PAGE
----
Ideation is the first step in the innovation process. It’s where you come up with the initial idea for your invention. For me, ideation often comes from a problem I’m facing. I’ll look for solutions and inspiration from my personal experiences or industry research. For example, while I was consulting a client on a facility optimization project in 2015, I conceptualized the Sensolist platform and its AI technology. Sensolist is an Omni-IoT platform that may interact with a wide range of sensors, smart device networks, and third-party data sources. Sensolist can assist various functional users or operators in various industries by tracking real-time data, cognition, and AI-powered recommendations, as well as automated notifications, operations, controls, or processes. In light of Sensolist’s smart workflow management feature, which does not require any coding or IT experience, all of these functionalities can be easily managed by business or functional users with minimal support from IT teams and with minimal time required to learn and start using the system. A platform like Sensolist could effectively solve all of my client’s cross-systems and sensor integration issues, as well as the frustration of engineers lacking the necessary technical and IT knowledge, while also adding more analytics and continuous improvement capacity to their cross-functional teams. Sensolist, like almost any other idea, went through various product maturity phases, and it now continues to support various businesses with security solutions, smart space solutions, smart device networks, manufacturing automation, quality control & risk management, cross-platform integration, and real-time operational and monitoring dashboards. Once I have an idea, I start to refine it by brainstorming and doing market research to see if it has potential. One tool that I’ve found useful in this stage is the Business Model Canvas, which helps me to flesh out the details of the idea and assess its feasibility. Back in 2012, during my entrepreneurial education at Maryland University, I was introduced to the canvas tool for startup development, and I should appreciate Professor Green for the valuable knowledge that he imparted to us throughout that program. When we compare the business model canvas and in general startup toolkits back then in 2010 and now, we can see how these tools have been improved and developed, and I’m very thrilled to see there is a lot of information available now for young or first-time startup owners to benefit from, especially knowledge sharing platforms and accelerator programs, which were very difficult to find or didn’t even exist when I started my startup journey in 2012.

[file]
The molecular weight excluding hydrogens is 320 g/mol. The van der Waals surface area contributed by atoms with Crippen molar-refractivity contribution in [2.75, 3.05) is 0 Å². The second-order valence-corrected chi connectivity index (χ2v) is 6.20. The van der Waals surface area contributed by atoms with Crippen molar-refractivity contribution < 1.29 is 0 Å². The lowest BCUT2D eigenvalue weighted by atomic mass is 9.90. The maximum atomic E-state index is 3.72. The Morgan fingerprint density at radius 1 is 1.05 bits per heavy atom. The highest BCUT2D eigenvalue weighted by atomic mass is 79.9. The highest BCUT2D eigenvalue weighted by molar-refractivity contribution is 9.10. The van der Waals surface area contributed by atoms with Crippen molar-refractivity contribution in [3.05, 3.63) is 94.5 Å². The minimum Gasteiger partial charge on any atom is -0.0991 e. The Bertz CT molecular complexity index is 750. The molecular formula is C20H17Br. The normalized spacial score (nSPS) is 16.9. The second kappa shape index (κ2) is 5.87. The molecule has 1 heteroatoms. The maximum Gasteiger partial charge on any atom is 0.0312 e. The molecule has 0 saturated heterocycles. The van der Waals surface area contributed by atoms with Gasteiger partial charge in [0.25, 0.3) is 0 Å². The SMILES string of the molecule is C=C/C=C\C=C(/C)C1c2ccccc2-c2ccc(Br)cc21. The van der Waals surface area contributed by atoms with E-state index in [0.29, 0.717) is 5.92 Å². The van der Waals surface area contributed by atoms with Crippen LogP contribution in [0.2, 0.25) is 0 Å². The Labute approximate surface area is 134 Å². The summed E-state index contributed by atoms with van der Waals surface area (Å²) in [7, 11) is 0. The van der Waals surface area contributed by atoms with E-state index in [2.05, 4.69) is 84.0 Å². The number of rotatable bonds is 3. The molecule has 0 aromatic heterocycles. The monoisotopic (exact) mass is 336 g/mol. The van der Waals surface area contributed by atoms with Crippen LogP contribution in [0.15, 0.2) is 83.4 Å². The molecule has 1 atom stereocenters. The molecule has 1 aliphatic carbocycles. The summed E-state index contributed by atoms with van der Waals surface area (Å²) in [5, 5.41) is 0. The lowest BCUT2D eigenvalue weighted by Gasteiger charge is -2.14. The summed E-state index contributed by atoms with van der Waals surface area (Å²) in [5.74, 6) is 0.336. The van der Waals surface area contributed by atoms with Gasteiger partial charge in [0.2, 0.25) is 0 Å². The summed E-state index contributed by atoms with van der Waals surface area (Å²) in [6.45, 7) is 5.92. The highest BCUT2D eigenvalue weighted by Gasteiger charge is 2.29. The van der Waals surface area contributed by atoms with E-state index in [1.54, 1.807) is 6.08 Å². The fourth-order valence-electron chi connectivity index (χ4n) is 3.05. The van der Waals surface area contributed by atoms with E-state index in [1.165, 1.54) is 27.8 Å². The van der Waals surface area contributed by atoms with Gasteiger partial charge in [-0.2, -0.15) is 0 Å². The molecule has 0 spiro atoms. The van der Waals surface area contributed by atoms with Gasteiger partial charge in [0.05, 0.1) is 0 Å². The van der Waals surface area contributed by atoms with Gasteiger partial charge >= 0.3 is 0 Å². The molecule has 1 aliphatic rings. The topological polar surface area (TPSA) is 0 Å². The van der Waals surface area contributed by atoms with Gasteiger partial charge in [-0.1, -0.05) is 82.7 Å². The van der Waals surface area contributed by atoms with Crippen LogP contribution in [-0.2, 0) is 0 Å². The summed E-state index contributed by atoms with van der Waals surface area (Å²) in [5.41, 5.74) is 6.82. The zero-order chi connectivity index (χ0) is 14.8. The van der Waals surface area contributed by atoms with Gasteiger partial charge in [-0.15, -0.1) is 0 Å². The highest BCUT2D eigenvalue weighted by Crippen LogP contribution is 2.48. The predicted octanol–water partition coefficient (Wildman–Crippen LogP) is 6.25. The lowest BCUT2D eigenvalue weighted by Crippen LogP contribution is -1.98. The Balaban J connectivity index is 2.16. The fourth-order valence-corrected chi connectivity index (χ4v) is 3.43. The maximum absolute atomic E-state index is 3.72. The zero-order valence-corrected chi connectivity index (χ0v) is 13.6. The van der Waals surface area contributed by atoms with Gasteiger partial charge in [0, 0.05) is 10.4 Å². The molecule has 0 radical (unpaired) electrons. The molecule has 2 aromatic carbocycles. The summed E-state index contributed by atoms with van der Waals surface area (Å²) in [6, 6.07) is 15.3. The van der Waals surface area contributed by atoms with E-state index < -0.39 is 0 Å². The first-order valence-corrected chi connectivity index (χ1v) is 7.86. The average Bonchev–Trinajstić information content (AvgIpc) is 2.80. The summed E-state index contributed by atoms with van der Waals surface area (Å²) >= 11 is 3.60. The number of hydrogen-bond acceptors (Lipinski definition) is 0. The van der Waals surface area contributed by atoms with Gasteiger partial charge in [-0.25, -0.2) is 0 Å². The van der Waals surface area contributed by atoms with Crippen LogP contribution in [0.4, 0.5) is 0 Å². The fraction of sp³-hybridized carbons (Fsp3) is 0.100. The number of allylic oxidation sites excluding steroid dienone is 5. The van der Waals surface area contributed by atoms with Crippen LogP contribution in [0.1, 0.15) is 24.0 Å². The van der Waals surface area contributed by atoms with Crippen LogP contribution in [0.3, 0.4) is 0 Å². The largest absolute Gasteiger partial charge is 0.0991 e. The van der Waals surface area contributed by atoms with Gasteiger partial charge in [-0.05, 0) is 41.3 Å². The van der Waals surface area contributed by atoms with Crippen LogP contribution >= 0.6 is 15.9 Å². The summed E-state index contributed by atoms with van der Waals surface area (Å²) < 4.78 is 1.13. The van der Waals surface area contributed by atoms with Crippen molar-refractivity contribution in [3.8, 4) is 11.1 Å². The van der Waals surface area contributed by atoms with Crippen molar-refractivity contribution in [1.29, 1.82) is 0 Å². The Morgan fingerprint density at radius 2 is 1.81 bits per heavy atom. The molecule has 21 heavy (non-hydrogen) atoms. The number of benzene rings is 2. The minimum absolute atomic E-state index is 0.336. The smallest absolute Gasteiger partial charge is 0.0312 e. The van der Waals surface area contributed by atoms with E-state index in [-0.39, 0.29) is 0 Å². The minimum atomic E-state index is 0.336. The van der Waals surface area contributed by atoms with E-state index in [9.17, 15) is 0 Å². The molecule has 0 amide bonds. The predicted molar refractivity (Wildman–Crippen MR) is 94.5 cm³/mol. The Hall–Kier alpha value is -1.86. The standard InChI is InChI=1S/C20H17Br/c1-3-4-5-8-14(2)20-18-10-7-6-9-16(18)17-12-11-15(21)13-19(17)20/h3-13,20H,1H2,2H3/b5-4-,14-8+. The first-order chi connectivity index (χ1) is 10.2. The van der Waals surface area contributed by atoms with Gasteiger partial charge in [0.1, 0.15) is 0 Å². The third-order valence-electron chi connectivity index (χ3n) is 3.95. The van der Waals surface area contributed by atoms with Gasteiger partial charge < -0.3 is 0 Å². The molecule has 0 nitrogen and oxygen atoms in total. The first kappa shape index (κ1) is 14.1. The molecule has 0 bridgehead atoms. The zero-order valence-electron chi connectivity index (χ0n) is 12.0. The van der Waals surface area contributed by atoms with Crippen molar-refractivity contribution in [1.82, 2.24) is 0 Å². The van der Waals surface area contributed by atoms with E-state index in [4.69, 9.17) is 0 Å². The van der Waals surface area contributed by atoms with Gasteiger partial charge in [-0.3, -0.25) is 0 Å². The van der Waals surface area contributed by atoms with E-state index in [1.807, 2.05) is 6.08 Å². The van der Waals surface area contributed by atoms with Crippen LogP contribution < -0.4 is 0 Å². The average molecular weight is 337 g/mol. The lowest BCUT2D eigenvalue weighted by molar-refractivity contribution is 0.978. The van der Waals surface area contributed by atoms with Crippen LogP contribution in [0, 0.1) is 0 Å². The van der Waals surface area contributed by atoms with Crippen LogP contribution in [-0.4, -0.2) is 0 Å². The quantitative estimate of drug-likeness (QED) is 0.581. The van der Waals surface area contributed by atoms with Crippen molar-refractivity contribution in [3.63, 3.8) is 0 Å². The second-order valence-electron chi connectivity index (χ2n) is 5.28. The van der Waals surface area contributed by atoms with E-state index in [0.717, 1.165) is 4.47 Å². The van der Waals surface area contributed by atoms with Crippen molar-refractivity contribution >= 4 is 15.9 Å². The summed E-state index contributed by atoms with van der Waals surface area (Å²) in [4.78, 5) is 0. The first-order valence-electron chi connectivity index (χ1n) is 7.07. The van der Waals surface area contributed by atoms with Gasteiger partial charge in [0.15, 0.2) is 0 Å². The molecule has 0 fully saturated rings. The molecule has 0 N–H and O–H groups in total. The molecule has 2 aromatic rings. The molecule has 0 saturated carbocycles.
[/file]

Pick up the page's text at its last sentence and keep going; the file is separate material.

DAY 01: From Idea to Prototype